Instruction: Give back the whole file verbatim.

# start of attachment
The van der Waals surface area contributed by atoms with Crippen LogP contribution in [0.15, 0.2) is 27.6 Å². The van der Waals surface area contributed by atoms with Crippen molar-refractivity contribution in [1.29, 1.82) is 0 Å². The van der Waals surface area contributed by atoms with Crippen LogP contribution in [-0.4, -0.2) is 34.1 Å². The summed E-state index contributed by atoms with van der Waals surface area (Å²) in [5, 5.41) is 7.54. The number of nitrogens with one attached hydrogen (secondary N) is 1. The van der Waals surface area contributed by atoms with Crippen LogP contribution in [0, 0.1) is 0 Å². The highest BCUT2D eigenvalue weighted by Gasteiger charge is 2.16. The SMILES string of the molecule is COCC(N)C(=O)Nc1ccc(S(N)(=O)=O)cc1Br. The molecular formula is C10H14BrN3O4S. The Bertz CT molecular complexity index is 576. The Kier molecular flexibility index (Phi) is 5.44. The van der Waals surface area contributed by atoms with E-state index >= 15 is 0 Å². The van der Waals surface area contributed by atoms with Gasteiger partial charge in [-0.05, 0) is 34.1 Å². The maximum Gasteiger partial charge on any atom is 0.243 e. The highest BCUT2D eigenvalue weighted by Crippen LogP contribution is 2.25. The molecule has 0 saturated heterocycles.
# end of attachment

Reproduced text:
The van der Waals surface area contributed by atoms with Crippen LogP contribution in [0.15, 0.2) is 27.6 Å². The van der Waals surface area contributed by atoms with Crippen molar-refractivity contribution in [1.29, 1.82) is 0 Å². The van der Waals surface area contributed by atoms with Crippen LogP contribution in [-0.4, -0.2) is 34.1 Å². The summed E-state index contributed by atoms with van der Waals surface area (Å²) in [5, 5.41) is 7.54. The number of nitrogens with one attached hydrogen (secondary N) is 1. The van der Waals surface area contributed by atoms with Crippen LogP contribution in [0, 0.1) is 0 Å². The highest BCUT2D eigenvalue weighted by Gasteiger charge is 2.16. The SMILES string of the molecule is COCC(N)C(=O)Nc1ccc(S(N)(=O)=O)cc1Br. The molecular formula is C10H14BrN3O4S. The Bertz CT molecular complexity index is 576. The Kier molecular flexibility index (Phi) is 5.44. The van der Waals surface area contributed by atoms with E-state index >= 15 is 0 Å². The van der Waals surface area contributed by atoms with Gasteiger partial charge in [-0.05, 0) is 34.1 Å². The maximum Gasteiger partial charge on any atom is 0.243 e. The highest BCUT2D eigenvalue weighted by Crippen LogP contribution is 2.25. The molecule has 0 saturated heterocycles.